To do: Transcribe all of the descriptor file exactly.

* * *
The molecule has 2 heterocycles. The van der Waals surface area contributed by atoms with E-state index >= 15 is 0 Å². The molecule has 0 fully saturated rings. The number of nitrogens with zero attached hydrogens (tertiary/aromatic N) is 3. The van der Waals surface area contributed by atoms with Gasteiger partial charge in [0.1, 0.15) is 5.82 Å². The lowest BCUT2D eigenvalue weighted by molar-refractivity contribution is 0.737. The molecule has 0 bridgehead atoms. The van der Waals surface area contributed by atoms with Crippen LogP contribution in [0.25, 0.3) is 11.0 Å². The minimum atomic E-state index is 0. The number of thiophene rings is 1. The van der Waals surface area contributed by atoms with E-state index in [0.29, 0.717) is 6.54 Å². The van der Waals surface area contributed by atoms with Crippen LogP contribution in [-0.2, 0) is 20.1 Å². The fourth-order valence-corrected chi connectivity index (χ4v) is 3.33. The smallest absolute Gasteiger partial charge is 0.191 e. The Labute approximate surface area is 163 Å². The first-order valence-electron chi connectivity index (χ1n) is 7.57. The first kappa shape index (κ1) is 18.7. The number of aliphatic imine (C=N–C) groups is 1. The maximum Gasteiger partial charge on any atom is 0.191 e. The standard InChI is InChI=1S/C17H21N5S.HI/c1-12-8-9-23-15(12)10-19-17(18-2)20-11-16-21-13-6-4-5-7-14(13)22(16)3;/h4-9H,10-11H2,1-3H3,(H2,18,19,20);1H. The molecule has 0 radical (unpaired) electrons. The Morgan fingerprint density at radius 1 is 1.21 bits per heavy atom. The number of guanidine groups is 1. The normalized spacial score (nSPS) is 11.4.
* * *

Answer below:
The molecule has 2 heterocycles. The van der Waals surface area contributed by atoms with E-state index >= 15 is 0 Å². The molecule has 0 fully saturated rings. The number of nitrogens with zero attached hydrogens (tertiary/aromatic N) is 3. The van der Waals surface area contributed by atoms with Gasteiger partial charge in [0.1, 0.15) is 5.82 Å². The lowest BCUT2D eigenvalue weighted by molar-refractivity contribution is 0.737. The molecule has 0 bridgehead atoms. The van der Waals surface area contributed by atoms with Crippen LogP contribution in [0.25, 0.3) is 11.0 Å². The minimum atomic E-state index is 0. The number of thiophene rings is 1. The van der Waals surface area contributed by atoms with E-state index in [0.29, 0.717) is 6.54 Å². The van der Waals surface area contributed by atoms with Crippen LogP contribution in [-0.2, 0) is 20.1 Å². The fourth-order valence-corrected chi connectivity index (χ4v) is 3.33. The smallest absolute Gasteiger partial charge is 0.191 e. The Labute approximate surface area is 163 Å². The first-order valence-electron chi connectivity index (χ1n) is 7.57. The first kappa shape index (κ1) is 18.7. The number of aliphatic imine (C=N–C) groups is 1. The maximum Gasteiger partial charge on any atom is 0.191 e. The standard InChI is InChI=1S/C17H21N5S.HI/c1-12-8-9-23-15(12)10-19-17(18-2)20-11-16-21-13-6-4-5-7-14(13)22(16)3;/h4-9H,10-11H2,1-3H3,(H2,18,19,20);1H. The molecule has 0 radical (unpaired) electrons. The Morgan fingerprint density at radius 1 is 1.21 bits per heavy atom. The number of guanidine groups is 1. The normalized spacial score (nSPS) is 11.4.